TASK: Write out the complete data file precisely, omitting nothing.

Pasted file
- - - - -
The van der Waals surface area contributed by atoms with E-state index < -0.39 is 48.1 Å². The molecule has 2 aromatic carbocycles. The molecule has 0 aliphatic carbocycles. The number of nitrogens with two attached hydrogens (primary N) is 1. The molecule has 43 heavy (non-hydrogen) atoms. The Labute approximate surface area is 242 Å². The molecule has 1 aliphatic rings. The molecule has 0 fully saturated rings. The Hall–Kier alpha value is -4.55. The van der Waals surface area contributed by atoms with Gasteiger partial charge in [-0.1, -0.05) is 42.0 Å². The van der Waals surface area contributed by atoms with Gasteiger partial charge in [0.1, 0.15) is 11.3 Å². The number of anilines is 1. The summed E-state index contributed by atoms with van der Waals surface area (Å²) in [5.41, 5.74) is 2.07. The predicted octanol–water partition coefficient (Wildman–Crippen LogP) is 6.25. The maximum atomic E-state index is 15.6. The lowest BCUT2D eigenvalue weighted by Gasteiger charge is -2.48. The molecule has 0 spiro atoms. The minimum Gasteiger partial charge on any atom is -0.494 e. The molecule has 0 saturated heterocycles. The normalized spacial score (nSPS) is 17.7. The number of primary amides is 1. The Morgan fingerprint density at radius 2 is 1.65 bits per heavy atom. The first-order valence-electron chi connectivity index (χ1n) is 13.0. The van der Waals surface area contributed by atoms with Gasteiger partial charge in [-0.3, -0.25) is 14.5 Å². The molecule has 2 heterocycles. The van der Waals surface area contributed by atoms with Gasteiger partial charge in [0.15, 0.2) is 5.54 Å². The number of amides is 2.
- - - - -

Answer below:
The van der Waals surface area contributed by atoms with E-state index < -0.39 is 48.1 Å². The molecule has 2 aromatic carbocycles. The molecule has 0 aliphatic carbocycles. The number of nitrogens with two attached hydrogens (primary N) is 1. The molecule has 43 heavy (non-hydrogen) atoms. The Labute approximate surface area is 242 Å². The molecule has 1 aliphatic rings. The molecule has 0 fully saturated rings. The Hall–Kier alpha value is -4.55. The van der Waals surface area contributed by atoms with Gasteiger partial charge in [-0.1, -0.05) is 42.0 Å². The van der Waals surface area contributed by atoms with Gasteiger partial charge in [0.1, 0.15) is 11.3 Å². The number of anilines is 1. The summed E-state index contributed by atoms with van der Waals surface area (Å²) in [5.41, 5.74) is 2.07. The predicted octanol–water partition coefficient (Wildman–Crippen LogP) is 6.25. The maximum atomic E-state index is 15.6. The lowest BCUT2D eigenvalue weighted by Gasteiger charge is -2.48. The molecule has 0 spiro atoms. The minimum Gasteiger partial charge on any atom is -0.494 e. The molecule has 0 saturated heterocycles. The normalized spacial score (nSPS) is 17.7. The number of primary amides is 1. The Morgan fingerprint density at radius 2 is 1.65 bits per heavy atom. The first-order valence-electron chi connectivity index (χ1n) is 13.0. The van der Waals surface area contributed by atoms with Gasteiger partial charge in [-0.3, -0.25) is 14.5 Å². The molecule has 2 heterocycles. The van der Waals surface area contributed by atoms with Gasteiger partial charge in [0.15, 0.2) is 5.54 Å². The number of amides is 2.